When Melissa Clendenin bought her first house five years ago, she decided to find a part-time job she would enjoy to help with the extra expenses home ownership entailed.
“Reading and cooking — that’s what I like to do,” she said. “Left Bank Books wasn’t hiring at the time, but I read on Anne Cori’s blog that Kitchen Conservatory needed part-time help during cooking classes, so I applied. Anne asked, ‘Do you mind mopping floors and washing dishes and pots by hand?’”
Clendenin didn’t. Growing up, she and her sister washed dishes as part of their chores.
“My parents didn’t get a dishwasher until I was out of college,” she said. “They both laughed when I told them about my part-time job because I never really liked doing dishes.
“Today, when I wash dishes, the chefs are glad I’m cleaning up, I learn cooking techniques, I get to eat great food and I meet new people. Helping things run smoothly during classes is part of good customer service — something I’ve learned in my job at Enterprise Holdings.”
Clendenin’s work as an administrative assistant in the government and public affairs office at Enterprise requires attention to detail, another link to good cooking. She enjoys the contrasts of office work to kitchen duties. “The cooking part provides a creative outlet for me as well,” she said.
Clendenin didn’t gravitate toward cooking until she graduated from college. Because years of eating dorm food had added extra pounds to her small frame, she joined Weight Watchers. She planned menus, cooked at home and lost the excess weight. She has maintained her weight loss for 12 years.
“I cook from scratch, using fresh foods,” she said. “We joined Fair Shares, a CSA (community supported agriculture) that provides fresh fruits, vegetables, grains, meats and specialty foods. For dinner last night, we made del Carmen black beans, (from) one of the Fair Shares contributors. We topped them with an egg and cheese. Fresh food tastes so much better, my husband and I are satisfied with less,” she said.
Working around great chefs and cooks helps Clendenin improve her cooking and her knowledge of food. Cori taught her to brown foods well, from meats to pizza crusts to croissants. When she cooks a mirepoix of celery, onions and aromatics, she refrains from stirring it to allow the flavors to develop, a tip she picked up from Chef Bernard Pilon. She met Kirk Warner, the chef who catered her wedding, at work.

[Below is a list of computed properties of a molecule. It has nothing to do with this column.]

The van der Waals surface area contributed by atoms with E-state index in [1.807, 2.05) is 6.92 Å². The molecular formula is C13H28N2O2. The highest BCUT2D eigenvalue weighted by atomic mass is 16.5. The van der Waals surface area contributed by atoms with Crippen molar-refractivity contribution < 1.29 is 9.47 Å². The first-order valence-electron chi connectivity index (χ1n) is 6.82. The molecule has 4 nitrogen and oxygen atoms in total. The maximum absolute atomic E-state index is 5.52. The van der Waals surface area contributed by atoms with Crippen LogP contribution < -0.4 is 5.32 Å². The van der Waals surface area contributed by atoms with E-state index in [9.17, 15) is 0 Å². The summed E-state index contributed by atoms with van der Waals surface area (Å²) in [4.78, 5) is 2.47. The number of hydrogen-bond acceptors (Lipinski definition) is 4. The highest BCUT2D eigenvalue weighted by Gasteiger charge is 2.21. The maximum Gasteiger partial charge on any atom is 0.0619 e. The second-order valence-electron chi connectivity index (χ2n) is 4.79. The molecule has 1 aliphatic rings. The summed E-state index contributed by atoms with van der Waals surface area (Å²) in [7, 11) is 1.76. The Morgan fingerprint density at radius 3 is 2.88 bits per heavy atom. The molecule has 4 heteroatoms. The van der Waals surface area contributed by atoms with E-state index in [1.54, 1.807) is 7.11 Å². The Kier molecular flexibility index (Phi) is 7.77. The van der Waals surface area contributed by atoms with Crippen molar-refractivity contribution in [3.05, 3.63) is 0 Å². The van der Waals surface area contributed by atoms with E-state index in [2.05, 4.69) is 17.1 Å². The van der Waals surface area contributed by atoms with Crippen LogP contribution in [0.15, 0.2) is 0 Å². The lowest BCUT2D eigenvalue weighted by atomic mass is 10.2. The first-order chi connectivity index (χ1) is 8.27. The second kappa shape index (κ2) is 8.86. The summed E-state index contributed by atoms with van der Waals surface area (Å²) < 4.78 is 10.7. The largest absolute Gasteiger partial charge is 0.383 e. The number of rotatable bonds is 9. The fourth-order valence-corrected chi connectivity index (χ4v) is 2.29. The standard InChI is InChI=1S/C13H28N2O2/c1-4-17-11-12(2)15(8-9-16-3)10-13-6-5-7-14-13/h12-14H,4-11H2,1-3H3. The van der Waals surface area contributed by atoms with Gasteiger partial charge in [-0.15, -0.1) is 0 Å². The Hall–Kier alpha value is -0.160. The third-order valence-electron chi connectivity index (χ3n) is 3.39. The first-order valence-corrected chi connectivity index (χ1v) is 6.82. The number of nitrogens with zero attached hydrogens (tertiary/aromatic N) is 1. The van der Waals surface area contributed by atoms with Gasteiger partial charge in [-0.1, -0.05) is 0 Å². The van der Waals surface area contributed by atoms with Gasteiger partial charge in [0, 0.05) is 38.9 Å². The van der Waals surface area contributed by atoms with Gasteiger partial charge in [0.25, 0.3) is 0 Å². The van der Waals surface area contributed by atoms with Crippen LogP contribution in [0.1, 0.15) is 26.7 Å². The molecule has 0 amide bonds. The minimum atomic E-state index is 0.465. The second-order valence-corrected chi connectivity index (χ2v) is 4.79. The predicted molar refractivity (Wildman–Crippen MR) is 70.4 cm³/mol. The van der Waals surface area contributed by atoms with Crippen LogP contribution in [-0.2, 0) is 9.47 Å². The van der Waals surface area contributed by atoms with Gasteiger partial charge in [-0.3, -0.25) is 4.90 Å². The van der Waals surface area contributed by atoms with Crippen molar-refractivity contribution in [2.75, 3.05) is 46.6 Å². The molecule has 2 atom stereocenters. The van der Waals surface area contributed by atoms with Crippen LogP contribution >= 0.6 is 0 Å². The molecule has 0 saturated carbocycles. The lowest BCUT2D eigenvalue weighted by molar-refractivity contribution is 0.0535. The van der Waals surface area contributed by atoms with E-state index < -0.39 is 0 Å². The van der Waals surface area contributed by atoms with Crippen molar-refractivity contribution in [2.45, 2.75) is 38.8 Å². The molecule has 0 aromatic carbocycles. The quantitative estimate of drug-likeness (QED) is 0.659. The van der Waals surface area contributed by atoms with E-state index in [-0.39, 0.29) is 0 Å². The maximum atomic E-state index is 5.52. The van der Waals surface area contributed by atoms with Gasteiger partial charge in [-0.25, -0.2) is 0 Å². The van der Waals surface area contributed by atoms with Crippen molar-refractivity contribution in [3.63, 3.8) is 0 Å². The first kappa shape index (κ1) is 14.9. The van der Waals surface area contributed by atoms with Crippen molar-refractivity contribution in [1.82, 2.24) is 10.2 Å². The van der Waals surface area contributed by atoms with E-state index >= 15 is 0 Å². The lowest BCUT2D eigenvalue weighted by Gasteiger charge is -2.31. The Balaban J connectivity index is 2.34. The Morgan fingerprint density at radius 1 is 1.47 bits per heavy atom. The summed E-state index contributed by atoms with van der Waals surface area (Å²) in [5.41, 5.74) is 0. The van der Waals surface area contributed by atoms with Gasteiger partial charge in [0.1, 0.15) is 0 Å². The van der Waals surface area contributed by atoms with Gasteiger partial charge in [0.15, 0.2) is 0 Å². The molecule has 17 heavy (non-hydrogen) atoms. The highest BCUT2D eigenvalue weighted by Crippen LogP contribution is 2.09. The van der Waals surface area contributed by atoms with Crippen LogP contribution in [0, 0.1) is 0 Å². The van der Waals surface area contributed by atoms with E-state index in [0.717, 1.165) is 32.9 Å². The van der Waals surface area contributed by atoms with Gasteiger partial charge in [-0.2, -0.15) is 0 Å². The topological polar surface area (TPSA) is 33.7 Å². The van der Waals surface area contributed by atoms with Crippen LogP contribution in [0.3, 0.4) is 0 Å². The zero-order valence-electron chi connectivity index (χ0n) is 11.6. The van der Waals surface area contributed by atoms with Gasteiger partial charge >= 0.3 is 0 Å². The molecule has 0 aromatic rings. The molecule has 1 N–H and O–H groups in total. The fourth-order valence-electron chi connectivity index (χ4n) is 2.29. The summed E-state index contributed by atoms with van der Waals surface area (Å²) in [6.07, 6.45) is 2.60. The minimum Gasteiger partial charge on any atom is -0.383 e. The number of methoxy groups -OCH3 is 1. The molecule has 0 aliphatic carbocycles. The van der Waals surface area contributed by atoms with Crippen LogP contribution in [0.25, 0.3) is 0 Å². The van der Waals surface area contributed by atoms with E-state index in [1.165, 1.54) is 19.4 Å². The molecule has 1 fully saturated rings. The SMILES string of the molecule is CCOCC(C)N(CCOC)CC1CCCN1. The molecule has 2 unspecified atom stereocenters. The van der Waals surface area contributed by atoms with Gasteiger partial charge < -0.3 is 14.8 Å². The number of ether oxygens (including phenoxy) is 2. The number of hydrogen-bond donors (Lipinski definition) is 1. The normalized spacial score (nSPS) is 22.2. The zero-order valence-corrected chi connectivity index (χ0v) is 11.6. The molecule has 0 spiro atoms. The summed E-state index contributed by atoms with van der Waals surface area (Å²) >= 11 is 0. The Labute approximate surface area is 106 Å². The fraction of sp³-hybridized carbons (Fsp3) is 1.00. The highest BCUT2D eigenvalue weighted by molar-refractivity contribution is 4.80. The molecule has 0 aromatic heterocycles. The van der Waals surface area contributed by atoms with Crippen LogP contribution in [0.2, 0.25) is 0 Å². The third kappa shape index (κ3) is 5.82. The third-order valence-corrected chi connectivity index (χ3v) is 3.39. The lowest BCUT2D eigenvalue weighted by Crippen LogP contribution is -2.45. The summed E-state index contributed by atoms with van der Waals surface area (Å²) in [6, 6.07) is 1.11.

“We had a cool discussion about kale one day. Anne (Cori) made a colcannon with kale instead of cabbage that was great. We made Tuscan kale chips in one class. We get a lot of kale, greens and chard in our CSA, so I look for good ways to use the greens,” she said.
Clendenin sees the latest gadgets, cooking equipment and food products, too. She and her husband recently bought a stand mixer. “I want to learn more about baking next year, since we’ve got this great mixer,” she said. “I bought the tagine we used to make the lamb dish at work.”
The high cap cover of a tagine traps and returns condensation to slow-simmered stews, resulting in tender meats and great sauces.
Much as Clendenin enjoys fine foods and fancy techniques, some of her favorite foods are simple: “My dad makes the best breakfast potatoes and great French fries. Every Sunday, Dad cooked a big breakfast. My husband and I often cook breakfasts together on weekends. He’ll make the bacon and the toast. I’ll make the eggs. We’ll sit at the table by the window. It’s nice, cooking together.”
- 2 tablespoons olive oil
- 1 1/2 pounds lamb shoulder, cut into 1-inch cubes
- 1 onion, peeled and chopped in half-inch dice
- 1 fennel bulb, cored and chopped in half-inch dice
- 2 cloves garlic, peeled and minced
- 2 tablespoons peeled and minced fresh ginger
- 2 teaspoons ground cumin
- 1/4 teaspoon cayenne (red) pepper
- Salt and Freshly ground black pepper
- 1 cup chicken stock
- 1 cup dried apricots, diced
- 3 cups cooked couscous
- 1 to 2 tablespoons chopped cilantro leaves, for garnish
- 5 to 8 olives, brined and pitted, chopped
1. Heat olive oil in a tagine, a Dutch oven or an enameled cast-iron covered pot over medium high heat until the oil begins to shimmer. Brown the meat in a single layer, working in batches if needed, until all sides are thoroughly browned. Remove and set aside.
2. Add chopped onion and fennel to the pot and sauté until clear, about 5 minutes. Stir as needed.
3. Add minced garlic, ginger root, cumin, and cayenne, plus salt and pepper to taste, and stir to coat. Add the browned meat and the chicken stock. Stir in the dried fruit. Loosen any browned bits in the pan.
4. Bring the mixture to a boil, cover the tagine or the pot, and lower the heat to simmer. Cook covered for two hours, or until the meat is fork-tender.
5. Serve the lamb over couscous. Garnish with chopped cilantro or chopped olives, as desired.